Escort worker gets probation in Spitzer case

November 25, 2008 10:42:44 AM PST
A woman who helped arrange trysts for a $5,500-an-hour escort service was sentenced Tuesday to one year of probation for her part in the prostitution scandal that forced Eliot Spitzer to step down as New York's governor. Tanya Robin Hollander of Rhinebeck, N.Y., pleaded guilty on Aug. 25 to a prostitution conspiracy and could have faced up to a year in prison.

But Judge Deborah A. Batts took a more lenient view of the case. Batts said Hollander had played a less substantial role than the government had asserted, and the judge factored in the Nov. 6 decision by federal prosecutors not to bring criminal charges against Spitzer.

"We are extremely pleased with the judge's view of this case and the sentence she imposed," Hollander lawyer Michael Farkas said after the short hearing. "The judge's view of this case was much more consistent with reality than the government's."

Hollander is the first defendant to be sentenced in the case of the Emperors Club VIP, a prostitution ring that arranged sexual encounters for wealthy men around the world for prices as high as $5,500 an hour. The 36-year-old Hollander served as a booking agent, meaning she took phone calls from clients looking for sex and hooked them up with the ring's network of prostitutes.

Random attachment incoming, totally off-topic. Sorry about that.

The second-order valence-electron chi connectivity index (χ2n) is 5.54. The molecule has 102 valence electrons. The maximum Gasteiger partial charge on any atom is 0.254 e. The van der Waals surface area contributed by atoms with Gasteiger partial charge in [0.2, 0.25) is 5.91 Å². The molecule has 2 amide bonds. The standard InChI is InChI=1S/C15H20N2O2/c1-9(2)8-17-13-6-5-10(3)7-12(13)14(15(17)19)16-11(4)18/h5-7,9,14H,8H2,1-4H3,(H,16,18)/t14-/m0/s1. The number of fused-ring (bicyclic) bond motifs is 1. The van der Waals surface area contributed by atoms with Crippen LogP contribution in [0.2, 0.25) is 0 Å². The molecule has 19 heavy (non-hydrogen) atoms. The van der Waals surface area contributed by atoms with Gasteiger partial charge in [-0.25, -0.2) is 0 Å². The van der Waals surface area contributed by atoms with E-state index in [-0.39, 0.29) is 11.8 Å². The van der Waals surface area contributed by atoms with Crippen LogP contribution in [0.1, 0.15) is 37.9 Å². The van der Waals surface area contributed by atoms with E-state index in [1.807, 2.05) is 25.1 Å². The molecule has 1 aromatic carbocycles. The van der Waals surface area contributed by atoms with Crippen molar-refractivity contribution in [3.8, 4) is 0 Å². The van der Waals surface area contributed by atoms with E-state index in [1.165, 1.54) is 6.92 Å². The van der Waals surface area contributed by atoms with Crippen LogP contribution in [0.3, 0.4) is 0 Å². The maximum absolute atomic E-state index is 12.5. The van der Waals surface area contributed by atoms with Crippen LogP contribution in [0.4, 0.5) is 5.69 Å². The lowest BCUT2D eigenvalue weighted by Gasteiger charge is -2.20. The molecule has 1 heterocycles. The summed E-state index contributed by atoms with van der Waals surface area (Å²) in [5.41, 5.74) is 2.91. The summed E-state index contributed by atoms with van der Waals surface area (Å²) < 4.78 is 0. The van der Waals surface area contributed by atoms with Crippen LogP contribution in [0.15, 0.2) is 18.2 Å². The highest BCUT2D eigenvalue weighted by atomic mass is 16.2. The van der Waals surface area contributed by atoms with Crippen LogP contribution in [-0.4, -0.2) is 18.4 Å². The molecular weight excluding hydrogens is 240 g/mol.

The takedown of the ring became national front-page news when it was revealed that one of the clients was none other than Spitzer, a married father of three who had met an Emperors Club prostitute named Ashley Alexandra Dupre the day after Valentine's Day in a Washington hotel. He resigned a month later.

Authorities could have charged Spitzer with violating the Mann Act, a federal law that bans carrying women or girls across state lines for "prostitution or debauchery, or for any other immoral purpose."

But legal experts say the law is rarely used to prosecute johns.

Dupre's lawyer said he didn't think his client would face criminal prosecution, and it does not appear that the government is going after any of the 50 prostitutes who worked for the ring.

"We have no reason to believe she will be charged," said Don D. Buchwald.

Dupre, 23, recently broke her silence, giving lengthy interviews to a magazine and television program, but she has declined to discuss details of her paid date with Spitzer or how many times she slept with the former governor.

The judge's decision to give Hollander only probation was a minor setback for the government, which had sought a harsher sentence. Federal prosecutor Daniel L. Stein said in court that Hollander spent 10 months working at the escort service, suggesting her conduct was not "aberrant."

The four people who were charged in the case have all pleaded guilty.

Hollander did not talk to reporters after the hearing. She is a holistic health counselor who started working with the agency to pick up some extra cash.

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